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Crossing her arms fiercely over her chest, Jenny Greyson rushes past the tourists that seem to assault her home in Banff, Alberta. She hates how noisy they are, how they feel they own everything, and how she can’t help but hear every thought that passes through their minds.

Why doesn’t it happen to anyone else? How could it be that everyone seems so happy in crowded, frantic places?

Sitting in the park near her house, waiting for her best friend to arrive, Jenny is joined by a strange young boy who has around his neck a small but beautiful medallion, with a glowing, gold core. It is the only thing about him that has any colour – everything else is grey, or black, or pale. The boy never speaks, yet Jenny finds him the most peaceful person she’s ever encountered. When she looks away, he vanishes, and her life starts to change in a way that can never be reversed.

She finds a strange letter, left unbeknownst to her by an old man called the Exeter, an observer from a mysterious group of people known only as The Order. At first she rejects what the letter tells her to do, sure that it is another of her brother’s jokes. She returns to it after a series of strange events – she defends her friend who’s in trouble by moving faster than the eye can see, she stops an out-of-control car from hitting a young child just by wanting it to, and she is visited by another pale child, who tells her the letter is very real, that her role to come is very important.

As the letter asks, she sneaks from her house on a cold Sunday night, walks quickly to the park, climbs the large fir tree at its edge, and, at exactly 9:30 PM, jumps out of it.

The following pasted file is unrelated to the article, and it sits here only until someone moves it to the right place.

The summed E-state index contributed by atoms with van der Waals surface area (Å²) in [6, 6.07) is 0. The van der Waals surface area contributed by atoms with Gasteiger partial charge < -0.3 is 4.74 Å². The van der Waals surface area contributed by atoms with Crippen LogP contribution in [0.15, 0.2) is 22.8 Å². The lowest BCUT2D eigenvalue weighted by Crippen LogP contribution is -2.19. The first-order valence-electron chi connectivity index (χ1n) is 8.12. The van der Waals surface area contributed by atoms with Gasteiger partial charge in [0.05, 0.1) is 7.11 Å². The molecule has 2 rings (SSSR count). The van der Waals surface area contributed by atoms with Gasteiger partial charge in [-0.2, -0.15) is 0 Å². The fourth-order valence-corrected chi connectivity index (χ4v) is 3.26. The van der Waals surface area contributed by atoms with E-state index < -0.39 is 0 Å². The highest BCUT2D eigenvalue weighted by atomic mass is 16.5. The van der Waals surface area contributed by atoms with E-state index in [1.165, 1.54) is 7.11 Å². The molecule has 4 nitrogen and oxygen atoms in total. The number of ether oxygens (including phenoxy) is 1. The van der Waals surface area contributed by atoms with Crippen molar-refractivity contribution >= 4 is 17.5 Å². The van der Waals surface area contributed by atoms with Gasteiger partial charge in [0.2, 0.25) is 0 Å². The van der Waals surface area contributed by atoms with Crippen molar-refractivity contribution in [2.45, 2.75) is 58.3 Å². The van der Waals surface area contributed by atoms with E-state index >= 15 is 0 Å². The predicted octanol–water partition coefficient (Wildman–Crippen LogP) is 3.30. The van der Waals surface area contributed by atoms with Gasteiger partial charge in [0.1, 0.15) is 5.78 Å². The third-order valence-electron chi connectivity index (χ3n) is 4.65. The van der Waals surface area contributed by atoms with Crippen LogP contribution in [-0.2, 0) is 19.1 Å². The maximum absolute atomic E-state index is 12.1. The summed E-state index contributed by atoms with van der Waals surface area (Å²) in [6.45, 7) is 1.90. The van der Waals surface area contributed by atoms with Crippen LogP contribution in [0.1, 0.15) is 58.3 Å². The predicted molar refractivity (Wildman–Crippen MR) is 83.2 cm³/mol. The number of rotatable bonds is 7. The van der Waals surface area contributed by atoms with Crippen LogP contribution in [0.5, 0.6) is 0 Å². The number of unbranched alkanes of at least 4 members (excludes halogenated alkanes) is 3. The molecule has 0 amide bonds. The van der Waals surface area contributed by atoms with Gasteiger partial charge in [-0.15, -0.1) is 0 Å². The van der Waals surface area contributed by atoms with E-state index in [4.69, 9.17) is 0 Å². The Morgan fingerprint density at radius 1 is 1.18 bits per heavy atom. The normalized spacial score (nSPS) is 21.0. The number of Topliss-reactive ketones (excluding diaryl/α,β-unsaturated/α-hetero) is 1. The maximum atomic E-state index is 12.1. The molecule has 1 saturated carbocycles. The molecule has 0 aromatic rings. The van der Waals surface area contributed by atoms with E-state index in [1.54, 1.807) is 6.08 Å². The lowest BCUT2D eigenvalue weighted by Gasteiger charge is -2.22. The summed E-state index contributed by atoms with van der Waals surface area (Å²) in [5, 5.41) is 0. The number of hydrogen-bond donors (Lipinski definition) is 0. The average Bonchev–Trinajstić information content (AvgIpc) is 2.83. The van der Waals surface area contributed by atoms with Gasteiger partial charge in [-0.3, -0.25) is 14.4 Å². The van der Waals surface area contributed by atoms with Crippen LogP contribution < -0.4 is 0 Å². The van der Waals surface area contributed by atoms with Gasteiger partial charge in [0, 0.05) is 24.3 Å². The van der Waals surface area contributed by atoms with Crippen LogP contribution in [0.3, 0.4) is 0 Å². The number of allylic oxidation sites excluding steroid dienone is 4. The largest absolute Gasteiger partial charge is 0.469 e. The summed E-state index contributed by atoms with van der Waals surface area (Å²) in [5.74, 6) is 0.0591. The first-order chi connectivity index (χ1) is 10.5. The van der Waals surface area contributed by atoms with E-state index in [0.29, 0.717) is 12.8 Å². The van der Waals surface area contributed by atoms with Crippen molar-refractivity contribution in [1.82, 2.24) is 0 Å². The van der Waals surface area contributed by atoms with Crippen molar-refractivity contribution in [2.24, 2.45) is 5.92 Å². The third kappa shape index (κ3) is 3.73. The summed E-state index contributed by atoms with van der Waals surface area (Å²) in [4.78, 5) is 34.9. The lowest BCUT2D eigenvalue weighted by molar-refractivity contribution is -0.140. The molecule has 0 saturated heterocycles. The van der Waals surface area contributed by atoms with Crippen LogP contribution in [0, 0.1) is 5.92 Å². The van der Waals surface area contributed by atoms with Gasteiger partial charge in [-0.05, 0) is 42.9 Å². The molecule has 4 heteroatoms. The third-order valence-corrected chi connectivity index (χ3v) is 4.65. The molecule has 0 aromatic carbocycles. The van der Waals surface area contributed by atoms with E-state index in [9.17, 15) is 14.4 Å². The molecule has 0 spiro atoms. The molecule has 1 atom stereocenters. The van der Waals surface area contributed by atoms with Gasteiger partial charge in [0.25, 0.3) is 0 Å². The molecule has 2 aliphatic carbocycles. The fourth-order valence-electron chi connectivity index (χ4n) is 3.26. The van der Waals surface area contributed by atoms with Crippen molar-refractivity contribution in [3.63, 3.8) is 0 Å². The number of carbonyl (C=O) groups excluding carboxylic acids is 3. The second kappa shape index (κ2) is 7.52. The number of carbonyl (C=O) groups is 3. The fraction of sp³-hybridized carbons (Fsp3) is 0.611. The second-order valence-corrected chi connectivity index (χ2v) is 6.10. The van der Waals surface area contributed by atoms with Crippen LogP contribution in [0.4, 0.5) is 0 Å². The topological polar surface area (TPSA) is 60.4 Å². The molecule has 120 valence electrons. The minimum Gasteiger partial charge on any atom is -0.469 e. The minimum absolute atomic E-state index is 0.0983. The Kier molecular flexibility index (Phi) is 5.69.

Instead of crashing to the ground, Jenny finds everything around her changes instantly– she is in a field she’s never seen before, with dark, shadowy mountains surrounding it. She sees what looks like a campfire burning in the distance, and, as she hurries toward it, she sees something else: a tall, curly-haired boy going in the same direction.

His name is Paul Green, who, like her, finds a similar letter in his home in London, England. Ever since the death of his father, when he was much younger, Paul has heard strange voices on the wind, voices he knows are real even though he can’t find their source. He realizes that he can sense the presence of anyone just by being near them and, with some alarm, sees that he alone can do this. As the wind-talkers’ visits increase, he realizes he must find out what is happening to him, which can only be done by following the letter’s directions.

Paul and Jenny arrive at the campfire at the same time, only to find a small, outdoor abandoned theatre. As they introduce themselves, the Exeter arrives, a man, Jenny is able to tell, who is over three hundred years old, yet has the energy of youth. They are soon sought out by their amulets, which, with some unease, Jenny recognizes as the same small, glowing medallions worn by her pale companions. When the children put them on, they feel an instant, heightened awareness of each other, and what they might be able to do together.